THE RULE OF THREES is the third point necessary for successful joke-telling. This rule dictates that a joke's punchline must occur on the third line of the joke. If it goes beyond the third line, the joke is too wordy and too long. (There is an exception to this rule: jokes known as one-liners.)

The reason: We are subconsciously trained to hearing a joke's punchline on the third line. We intuitively expect the rule of threes to be operating when we listen to a joke.

Keep this in mind while listening to someone tell a joke. You'll be amazed at how often this formula is used. Violating this principle is probably the number one error of inexperienced joke tellers. They carry the joke far beyond the third line and lose any chance of the joke's getting a good response.

The next time you hear a joke that fails to follow this rule, change the joke before you tell it. Drop some of those repetitions that take the joke beyond the rule of threes. Review your own jokes and note whether you have been violating this rule. Rewording your jokes is not hard, and your story characters will have a longer life.

During television's early days, a famous comedian wanted to prove the rule of threes to his staff. During the audience warm-up portions of his TV show, he opened with the usual monologue. Then, without notice, he deliberately started telling a nonsense story that sounded like a joke. On the third line of this ruse, the audience laughed exactly as if it were a real joke.

MATERIAL is the fourth and final principle for telling good jokes. Material refers to the number of jokes in your repertoire. Analyzing your material should make you more aware of three distinctions that should put you ahead of most jokesters. It will make you more conscious of joke rhythms, and it will help you see that jokes fit particular subject categories. You will discover what categories you are strongest in and where you need additional material.

Begin by classifying your jokes into rhythm and subject categories, starting with rhythm. Pick a favorite joke and say it into a tape recorder. If you don't have a recorder, then just say the joke aloud, keeping in mind that you are focusing on rhythm. After you have done this several times, do the same with another favorite. With the second joke, you have a comparison and should note a difference between the two jokes' rhythms. If your jokes are written on cards, note on the cards what you think their rhythms would be. Determine whether each joke's rhythm is fast, slow or in between. You can create your own classifications. The point is to be aware of the different rhythms of each joke you tell.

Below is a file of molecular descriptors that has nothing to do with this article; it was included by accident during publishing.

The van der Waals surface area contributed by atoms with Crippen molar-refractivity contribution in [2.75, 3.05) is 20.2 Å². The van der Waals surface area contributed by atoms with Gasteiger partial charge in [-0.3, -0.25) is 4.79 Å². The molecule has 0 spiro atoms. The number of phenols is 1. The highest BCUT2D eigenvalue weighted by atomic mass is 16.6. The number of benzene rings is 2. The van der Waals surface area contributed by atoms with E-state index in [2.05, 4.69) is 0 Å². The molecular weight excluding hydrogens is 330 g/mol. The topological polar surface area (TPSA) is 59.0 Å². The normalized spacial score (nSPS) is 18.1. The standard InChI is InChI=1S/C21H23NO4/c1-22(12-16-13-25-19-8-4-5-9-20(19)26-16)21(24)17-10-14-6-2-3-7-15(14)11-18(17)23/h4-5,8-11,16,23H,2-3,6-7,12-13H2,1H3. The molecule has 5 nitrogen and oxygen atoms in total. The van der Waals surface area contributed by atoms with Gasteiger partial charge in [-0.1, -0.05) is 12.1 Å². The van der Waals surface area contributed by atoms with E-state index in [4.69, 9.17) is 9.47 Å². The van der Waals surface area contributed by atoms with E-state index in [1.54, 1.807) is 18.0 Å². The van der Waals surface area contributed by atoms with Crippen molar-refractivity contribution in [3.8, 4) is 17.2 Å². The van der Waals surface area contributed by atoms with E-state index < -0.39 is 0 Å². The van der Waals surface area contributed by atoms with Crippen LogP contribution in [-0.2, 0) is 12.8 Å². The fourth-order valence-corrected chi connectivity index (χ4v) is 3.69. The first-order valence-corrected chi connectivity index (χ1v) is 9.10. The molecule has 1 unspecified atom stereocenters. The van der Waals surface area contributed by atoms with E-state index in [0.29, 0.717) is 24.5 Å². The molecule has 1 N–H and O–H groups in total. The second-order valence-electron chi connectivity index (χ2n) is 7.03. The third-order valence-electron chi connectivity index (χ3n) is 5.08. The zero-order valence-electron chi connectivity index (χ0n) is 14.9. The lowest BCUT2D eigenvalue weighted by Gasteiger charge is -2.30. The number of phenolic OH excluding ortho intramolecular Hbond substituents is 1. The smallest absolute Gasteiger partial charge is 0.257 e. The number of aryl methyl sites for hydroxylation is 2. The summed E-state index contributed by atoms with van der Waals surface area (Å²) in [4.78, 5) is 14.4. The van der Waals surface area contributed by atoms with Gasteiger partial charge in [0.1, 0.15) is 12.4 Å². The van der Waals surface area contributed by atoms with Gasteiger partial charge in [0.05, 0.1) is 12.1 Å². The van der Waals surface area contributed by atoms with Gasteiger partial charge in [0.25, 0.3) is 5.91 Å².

Turning to subject categories, use the same jokes you picked for your rhythm analysis and ask yourself: "What is this joke about? After you have answered your questions, assign the joke a category.

Once you have completed your inventory and analysis, it's time to start expanding your joke categories to fit many situations. One good way to do this is to start paying close attention to jokes you hear. When you find a joke you like, write it down. Start telling the joke as soon and as often as you can. This is a way to practice, and the more you practice, the smoother your delivery will be.

Also evaluate jokes you are currently using. After telling a particular joke, ask yourself, "Is this one working?" Be honest, and if it is, keep it. If it is not, drop it and try something else. Don't waste time on dead material.

What do you do if you hear a joke that makes you laugh but you would not want to repeat it? Laugh at it if it is funny; then forget it! In my experience, trying to separate certain jokes for certain situations gets fuzzy. Eventually, these same jokes will find their way into a session and could be embarrassing. Do not repeat them; let them go.

Another good idea is to start a joke file and categorize it. You can do this with 3-by-5 index cards or record the jokes on your computer. Even if you understand timing, rhythm and the rule of threes, if you don't have adequate material, you will have nothing to draw from in a presentation or at a party.

Remember the four basics and you'll be on your way to a long, successful joke-telling career. You will be the life of the party, unless you hog the spotlight or laugh at your own joke.

By John_Schnauder